The one great advantage to hotshoe flashes is that they are quite small and lightweight and they are self contained. You don't need a/c power to run them. They are good for location work when you cannot carry a large amount of gear or when you absolutely have no power available.

    The lack of a modeling light is not as crucial when shooting outdoors because the modeling light is often mot powerful enough to overpower the daylight and show you what the flash will look like.

    There is another possible advantage to using hotshoe flashes. Many of them will allow you to use TTL or ETTL exposure control. However, I virtually always use my strobes (of whatever type) in manual mode for portrait work.

    A flash meter is a handy gaget when working with manual flash but, it is not critical. I am so used to my studio strobes that I can pretty well judge the exposure by the level of the modeling light. The modeling light will also show you the lighting ratio.
    Last edited by rpcrowe; 17th January 2012 at 11:56 PM.

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    William W's Avatar
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    Re: Continuous light or flash?

    Quote Originally Posted by rpcrowe View Post
    The one great advantage to hotshoe flashes is . . . [and lists some more advantages]
    . . . another advantage of some Hot-Shoe Flash units (mainly for outdoors portraiture) is HSS (High Speed Sync) - the ability of the Flash Unit to allow shutter speeds faster than the max Flash Sync, of the camera.

    ***

    Apropos differences - it is prudent to note that some Studio Flash Units will require a SLOWER maximum shutter speed as the maximum flash sync speed.

    For example, I shoot my Elinchrom Units at about 1/125s when using DLSRs which have a Max Flash Sync of 1/200s~1/250s.

    WW

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    Re: Continuous light or flash?

    Quote Originally Posted by William W View Post
    Ditto.
    Power outages are becoming more prevalent in lots of areas, not just those affected by Natural Elements.
    The need for a general (broard) self sufficient household "Back Up" plan is a reality, IMO.

    WW
    Dunno about you Bill, but I find I just can't over the shear "smugness" of having the houselights on - tv running - PC running - microwave running ...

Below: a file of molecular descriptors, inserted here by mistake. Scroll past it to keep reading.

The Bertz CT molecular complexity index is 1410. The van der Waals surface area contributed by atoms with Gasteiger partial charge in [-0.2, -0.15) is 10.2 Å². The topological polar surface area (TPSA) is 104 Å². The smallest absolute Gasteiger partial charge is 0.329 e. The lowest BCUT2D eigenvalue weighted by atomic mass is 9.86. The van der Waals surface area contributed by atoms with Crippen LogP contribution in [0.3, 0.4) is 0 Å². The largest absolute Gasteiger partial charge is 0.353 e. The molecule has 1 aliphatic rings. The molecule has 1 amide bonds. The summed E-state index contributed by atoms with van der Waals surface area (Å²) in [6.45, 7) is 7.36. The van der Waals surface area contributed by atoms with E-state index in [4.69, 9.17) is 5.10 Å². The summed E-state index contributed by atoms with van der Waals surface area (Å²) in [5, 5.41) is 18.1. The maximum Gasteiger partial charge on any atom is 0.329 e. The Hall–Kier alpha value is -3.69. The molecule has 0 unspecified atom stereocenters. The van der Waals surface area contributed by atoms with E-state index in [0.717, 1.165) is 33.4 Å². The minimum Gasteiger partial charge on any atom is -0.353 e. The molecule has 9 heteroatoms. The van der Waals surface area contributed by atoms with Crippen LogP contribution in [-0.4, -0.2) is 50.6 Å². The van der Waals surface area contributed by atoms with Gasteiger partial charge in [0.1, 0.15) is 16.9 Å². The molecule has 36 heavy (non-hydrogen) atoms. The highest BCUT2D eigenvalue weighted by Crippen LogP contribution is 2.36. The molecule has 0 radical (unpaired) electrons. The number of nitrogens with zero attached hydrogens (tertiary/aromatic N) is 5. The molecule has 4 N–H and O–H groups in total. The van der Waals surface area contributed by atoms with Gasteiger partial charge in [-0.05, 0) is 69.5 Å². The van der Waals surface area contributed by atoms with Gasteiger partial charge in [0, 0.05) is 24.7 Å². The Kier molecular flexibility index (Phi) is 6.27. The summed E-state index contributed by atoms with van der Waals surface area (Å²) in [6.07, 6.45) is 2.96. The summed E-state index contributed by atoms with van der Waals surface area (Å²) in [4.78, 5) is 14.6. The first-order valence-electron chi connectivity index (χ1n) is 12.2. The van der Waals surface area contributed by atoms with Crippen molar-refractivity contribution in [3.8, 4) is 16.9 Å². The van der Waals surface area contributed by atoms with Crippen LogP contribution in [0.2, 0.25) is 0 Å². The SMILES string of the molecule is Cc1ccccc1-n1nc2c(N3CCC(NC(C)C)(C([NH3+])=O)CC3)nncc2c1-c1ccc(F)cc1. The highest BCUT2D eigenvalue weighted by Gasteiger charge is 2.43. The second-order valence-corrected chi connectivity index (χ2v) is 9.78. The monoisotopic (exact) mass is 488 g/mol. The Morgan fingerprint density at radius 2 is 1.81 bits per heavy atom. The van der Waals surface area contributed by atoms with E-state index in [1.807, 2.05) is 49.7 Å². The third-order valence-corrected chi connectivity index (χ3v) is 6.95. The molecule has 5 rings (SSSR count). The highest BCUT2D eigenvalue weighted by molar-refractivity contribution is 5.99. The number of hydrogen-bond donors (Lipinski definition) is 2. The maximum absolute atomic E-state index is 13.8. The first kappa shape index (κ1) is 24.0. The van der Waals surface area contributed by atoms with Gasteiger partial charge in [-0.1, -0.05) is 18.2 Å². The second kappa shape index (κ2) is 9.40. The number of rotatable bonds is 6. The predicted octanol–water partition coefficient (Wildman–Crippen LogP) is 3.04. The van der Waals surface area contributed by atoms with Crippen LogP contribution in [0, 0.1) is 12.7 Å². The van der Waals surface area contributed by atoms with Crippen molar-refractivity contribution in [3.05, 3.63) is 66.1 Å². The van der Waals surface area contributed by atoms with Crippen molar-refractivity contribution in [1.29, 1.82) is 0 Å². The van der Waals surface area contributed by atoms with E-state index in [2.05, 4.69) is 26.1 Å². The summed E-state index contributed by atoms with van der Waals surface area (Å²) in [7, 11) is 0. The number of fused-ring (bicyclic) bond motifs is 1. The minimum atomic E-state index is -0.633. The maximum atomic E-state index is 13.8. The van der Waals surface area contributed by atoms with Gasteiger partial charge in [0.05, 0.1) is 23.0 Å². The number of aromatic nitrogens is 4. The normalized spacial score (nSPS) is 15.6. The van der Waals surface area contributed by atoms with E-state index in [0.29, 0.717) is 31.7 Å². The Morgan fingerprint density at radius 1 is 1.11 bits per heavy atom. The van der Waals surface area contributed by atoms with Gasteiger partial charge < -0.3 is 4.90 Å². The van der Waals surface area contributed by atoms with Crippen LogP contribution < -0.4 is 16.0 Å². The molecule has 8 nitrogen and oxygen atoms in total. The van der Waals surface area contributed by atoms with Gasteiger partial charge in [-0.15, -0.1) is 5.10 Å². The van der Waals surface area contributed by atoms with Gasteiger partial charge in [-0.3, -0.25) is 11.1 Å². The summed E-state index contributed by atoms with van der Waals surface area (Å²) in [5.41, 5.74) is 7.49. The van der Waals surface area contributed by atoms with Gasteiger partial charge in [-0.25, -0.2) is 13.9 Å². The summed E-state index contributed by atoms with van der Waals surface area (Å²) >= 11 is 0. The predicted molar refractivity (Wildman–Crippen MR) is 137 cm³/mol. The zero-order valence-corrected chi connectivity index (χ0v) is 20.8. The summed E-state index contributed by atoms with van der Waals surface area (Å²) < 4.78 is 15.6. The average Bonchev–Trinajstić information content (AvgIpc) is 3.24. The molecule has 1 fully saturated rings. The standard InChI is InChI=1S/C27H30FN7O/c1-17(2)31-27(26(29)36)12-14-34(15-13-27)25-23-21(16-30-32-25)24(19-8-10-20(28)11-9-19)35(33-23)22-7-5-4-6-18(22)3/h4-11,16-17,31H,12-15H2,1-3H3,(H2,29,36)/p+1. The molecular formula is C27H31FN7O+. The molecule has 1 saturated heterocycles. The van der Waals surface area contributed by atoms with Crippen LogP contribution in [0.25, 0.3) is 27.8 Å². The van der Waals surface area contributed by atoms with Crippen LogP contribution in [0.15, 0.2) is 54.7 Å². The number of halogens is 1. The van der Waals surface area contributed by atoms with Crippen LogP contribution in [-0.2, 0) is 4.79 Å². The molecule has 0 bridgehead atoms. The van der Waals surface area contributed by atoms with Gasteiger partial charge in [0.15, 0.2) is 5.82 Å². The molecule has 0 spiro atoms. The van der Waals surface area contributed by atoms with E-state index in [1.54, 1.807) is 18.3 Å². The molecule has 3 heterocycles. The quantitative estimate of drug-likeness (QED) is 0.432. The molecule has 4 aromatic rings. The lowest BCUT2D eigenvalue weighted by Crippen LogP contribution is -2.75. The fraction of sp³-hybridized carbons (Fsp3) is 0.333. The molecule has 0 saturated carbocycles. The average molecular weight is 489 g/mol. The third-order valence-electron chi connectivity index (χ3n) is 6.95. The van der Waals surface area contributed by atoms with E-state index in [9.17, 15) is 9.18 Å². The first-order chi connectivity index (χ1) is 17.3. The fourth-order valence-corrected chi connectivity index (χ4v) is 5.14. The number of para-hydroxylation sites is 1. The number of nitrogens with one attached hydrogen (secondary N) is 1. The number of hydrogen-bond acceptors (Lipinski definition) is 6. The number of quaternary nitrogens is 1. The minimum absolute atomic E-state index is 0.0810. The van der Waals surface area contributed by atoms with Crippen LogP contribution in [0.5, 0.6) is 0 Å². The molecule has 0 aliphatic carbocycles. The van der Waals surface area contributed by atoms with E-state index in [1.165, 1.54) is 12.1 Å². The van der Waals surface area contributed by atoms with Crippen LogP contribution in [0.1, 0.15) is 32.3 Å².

... while the rest of the street is pitch black!

    In all seriousness, I have a couple at work, and one at home (and can move one or more between locations as needed). All got a good workout just before Christmas when a switch failed and took out all power to our biggest customer for a day - we managed to get all servers running - the multi-function copier - PABX - and 13 PCs off a total of 4 generators that ran all day (with capacity for more). I think it got a few people thinking.

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    William W's Avatar
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    Re: Continuous light or flash?

    Quote Originally Posted by Colin Southern View Post
    Dunno about you Bill . . . etc
    I have one only - the baby brother (10i).
    Honda had a deal going a while ago with a cash back I think it was about AUS$1200.
    It is quite light weight and reasonably quiet and 1000w is fine for my needs

    I use it on location: but yes - the power outages - at home and also once at the office and the estimated fix time was more than four hours . . . it is worth while firing it up to run essential gear.
    Cooking is OK, I have gas - but in summer it is important to keep those NZ whites crisp and cold and the girls don't like missing the evening TV and their internet chat.

    WW

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    Re: Continuous light or flash?

    Quote Originally Posted by Colin Southern View Post
    They're great during power cuts -.
    You guys have power cuts in your part of the world?
    Well I might be sounding stupid again, but I got a reason for saying this. I once talked about a UPS with a friend I made online, from US and she had no idea what a UPS was.. When I told her that they are user when there is a power cut she didn't know about it either.

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    Re: Continuous light or flash?

    Well, yes, here as well we can get power cuts. Mostly they occur after storms, heavy snowfall and such: a lot of the power lines are strung on poles, so quite fragile. What we (at least where I live) don't see all that often is power cuts due to production centers going down, construction workers cutting a line or mechanical failures. That means that power cuts are much rarer in the cities than in the countryside, but every year there are several thousands of households in France that spend a night, a day or several days w/o electricity. That's one of the reasons they try and get as many as possible of the lines underground now.